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Colonial Cases

The Nylghau, 1889

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The Nylghau

Court of Enquiry, Hong Kong

14, 16 December 1889

Source: North China Herald, 27 December 1889

LAW REPORTS.

THE LOSS OF THE BRTISH SHIP NYLGHAU.

   A Marine Court of Enquiry was held at the Habour Master's Office, Hongkong, on the 14th and 16th inst. to enquire into the circumstances attending the loss of the British ship Nylghau, which was wrecked of the Pratas Reef on the 16th November.  The Court consisted of: Captain Rumsey, R.N., President; Lieut. McFarlane, H.M.S. Victor Emanuel; Captain W. H. Smith, of the Arabic; Captain Farrand, of the Propontis, Captain Ronn, of the Strathearn. The following is the finding of the Court:-

   We find that the British ship Nylghau, official number 80,617, of Yarmouth, N.S., of which Watson Baker Butler, whose certificate of competency as master is 1990 of Canada, was master, left Singapore on the 1st November, 1889, bound for Hongkong with a crew of 17 all told and a full cargo of timber.

   That having worked up the Luzon coast until the 24th November in lat. 17.43 N. and long. 119.58 E., having got the northeast monsoon, the ship was had across the China sea to Hongkong, but that on the evening of the 25th at about 8.10 p.m. she truck on the Pratas Shoal and was there abandoned.

   It appears from the evidence of the master, who is the only competent witness before the court on the subject, that at noon on the 25th November he ship was in a position in lat. 20.16 N. and long. 118 E. That at 4 pm. on that day she was further allowed to have gone 18 miles N.W. In this position the master seeing that the wind was falling and the ship "breaking off" determined to pass to the southward of the Pratas shoal and with that intention set the course due west.

The assumed position at 4 p.m. was 40 mils E by S ΒΌ S from the eastern extremity of the Pratas shoal and seeing that the ship struck somewhere on the eastern edge of the shoal at about 8.10 p.m. this would make the distance of 49 miles run in rather less than four hours, which seeing the state of the wind and weather the Court considers extremely improbable;  and they are inclined to the belief that either the master's observations placed the ship too far to the S.E. or that the ship experienced a W.N.W. set during the afternoon of the 25th, a set which the admiralty chart 1661 stated was experienced by H.M.S. Encounter in February, 1883, the period of the N.E. monsoon.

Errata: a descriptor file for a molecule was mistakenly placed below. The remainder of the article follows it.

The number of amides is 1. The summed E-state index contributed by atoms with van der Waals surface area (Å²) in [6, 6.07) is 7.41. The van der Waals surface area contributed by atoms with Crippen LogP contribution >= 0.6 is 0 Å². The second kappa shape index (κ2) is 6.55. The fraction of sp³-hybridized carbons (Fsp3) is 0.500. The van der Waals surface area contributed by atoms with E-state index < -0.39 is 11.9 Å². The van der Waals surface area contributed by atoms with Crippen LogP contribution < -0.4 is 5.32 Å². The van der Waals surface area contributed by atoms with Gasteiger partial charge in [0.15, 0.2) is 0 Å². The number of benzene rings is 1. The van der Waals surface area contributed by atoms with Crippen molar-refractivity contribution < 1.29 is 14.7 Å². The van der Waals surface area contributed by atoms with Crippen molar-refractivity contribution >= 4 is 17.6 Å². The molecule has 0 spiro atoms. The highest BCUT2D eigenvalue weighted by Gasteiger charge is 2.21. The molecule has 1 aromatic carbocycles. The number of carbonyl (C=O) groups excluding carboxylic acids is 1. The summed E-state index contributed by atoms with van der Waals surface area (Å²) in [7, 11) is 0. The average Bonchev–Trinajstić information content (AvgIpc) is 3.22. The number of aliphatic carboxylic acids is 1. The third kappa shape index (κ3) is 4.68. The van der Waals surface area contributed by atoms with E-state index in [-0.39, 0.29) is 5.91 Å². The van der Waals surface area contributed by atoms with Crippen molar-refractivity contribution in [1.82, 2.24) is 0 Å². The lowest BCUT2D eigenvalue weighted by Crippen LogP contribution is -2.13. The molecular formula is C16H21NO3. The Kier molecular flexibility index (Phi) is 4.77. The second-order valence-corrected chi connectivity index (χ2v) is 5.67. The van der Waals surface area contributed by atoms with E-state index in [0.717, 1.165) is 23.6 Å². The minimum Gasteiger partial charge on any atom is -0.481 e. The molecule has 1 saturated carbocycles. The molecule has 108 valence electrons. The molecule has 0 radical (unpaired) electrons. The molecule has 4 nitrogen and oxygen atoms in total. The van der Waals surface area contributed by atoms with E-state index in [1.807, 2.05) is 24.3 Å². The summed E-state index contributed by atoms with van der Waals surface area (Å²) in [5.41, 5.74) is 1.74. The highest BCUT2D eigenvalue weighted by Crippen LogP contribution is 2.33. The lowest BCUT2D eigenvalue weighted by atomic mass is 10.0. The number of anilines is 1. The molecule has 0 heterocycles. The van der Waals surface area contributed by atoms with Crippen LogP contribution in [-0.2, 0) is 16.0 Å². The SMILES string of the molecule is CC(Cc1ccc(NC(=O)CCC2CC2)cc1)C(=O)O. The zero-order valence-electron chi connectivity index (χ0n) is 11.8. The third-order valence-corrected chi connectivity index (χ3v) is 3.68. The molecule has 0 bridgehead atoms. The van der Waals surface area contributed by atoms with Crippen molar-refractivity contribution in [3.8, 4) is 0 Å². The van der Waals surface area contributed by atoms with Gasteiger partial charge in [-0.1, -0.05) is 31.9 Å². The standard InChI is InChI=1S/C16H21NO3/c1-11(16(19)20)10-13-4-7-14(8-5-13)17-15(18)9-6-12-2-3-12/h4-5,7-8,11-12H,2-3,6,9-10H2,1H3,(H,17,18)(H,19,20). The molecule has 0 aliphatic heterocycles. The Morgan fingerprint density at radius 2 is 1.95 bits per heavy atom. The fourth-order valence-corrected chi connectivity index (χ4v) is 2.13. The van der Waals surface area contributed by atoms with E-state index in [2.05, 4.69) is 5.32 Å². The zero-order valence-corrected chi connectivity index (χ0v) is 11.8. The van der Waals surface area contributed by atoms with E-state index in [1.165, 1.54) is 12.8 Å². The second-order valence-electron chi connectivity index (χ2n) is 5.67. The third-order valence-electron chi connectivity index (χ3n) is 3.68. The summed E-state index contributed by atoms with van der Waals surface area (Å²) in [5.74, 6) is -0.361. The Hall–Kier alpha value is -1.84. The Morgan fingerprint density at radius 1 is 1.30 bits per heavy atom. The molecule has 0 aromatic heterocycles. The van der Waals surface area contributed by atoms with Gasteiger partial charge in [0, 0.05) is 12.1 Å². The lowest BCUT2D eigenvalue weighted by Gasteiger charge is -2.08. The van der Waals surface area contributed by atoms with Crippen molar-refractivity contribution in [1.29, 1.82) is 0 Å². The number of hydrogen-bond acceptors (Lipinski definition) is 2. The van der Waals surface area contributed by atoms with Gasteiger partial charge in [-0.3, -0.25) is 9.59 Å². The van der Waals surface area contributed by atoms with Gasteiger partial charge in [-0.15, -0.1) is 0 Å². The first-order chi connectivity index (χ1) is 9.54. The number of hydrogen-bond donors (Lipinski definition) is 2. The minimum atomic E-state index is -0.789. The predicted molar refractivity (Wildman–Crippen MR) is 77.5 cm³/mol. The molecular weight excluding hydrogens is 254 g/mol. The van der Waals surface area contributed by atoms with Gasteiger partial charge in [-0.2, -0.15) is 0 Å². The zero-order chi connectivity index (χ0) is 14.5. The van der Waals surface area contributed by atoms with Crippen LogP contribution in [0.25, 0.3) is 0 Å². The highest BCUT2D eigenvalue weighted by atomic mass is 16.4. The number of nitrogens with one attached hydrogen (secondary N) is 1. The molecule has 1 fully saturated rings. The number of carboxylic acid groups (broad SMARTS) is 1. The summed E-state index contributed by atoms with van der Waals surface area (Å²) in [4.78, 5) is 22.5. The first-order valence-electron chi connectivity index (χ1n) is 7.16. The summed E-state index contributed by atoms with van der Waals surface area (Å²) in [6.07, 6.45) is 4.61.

It appears that the compass had not been adjusted for more than one year, and though it is probable that this did not contribute to the casualty we are of opinion that therein the master did not use due caution.

   The ship does not appear to have been prematurely abandoned and after the casualty all steps were taken that the circumstances permitted for the safety of the crew.

   The entire crew left the ship in two boats.  One of these has not been heard of since the morning of the 27th, when she was sighted apparently all well by the master in the other boat.  Unsuccessful search has been made for her by H.M.S. Cockchafer.  She was in charge of the mate, John Briggs, and contained six men in addition and appears to have left the ship properly found.

   We are of opinion that the master would have displayed sounder judgment if he had carried out the recommendation given in the chart and in the sailing directions of the Pratas Shoal.  But we consider this omission to have been an error in judgment and not a wrongful act or default and we do not deal with his certificate, which is therefore now returned to hm.

Given under our hands at Hongkong this 16th day of November, 1882. .  .  .   Daily Press.

Published by Centre for Comparative Law, History and Governance at Macquarie Law School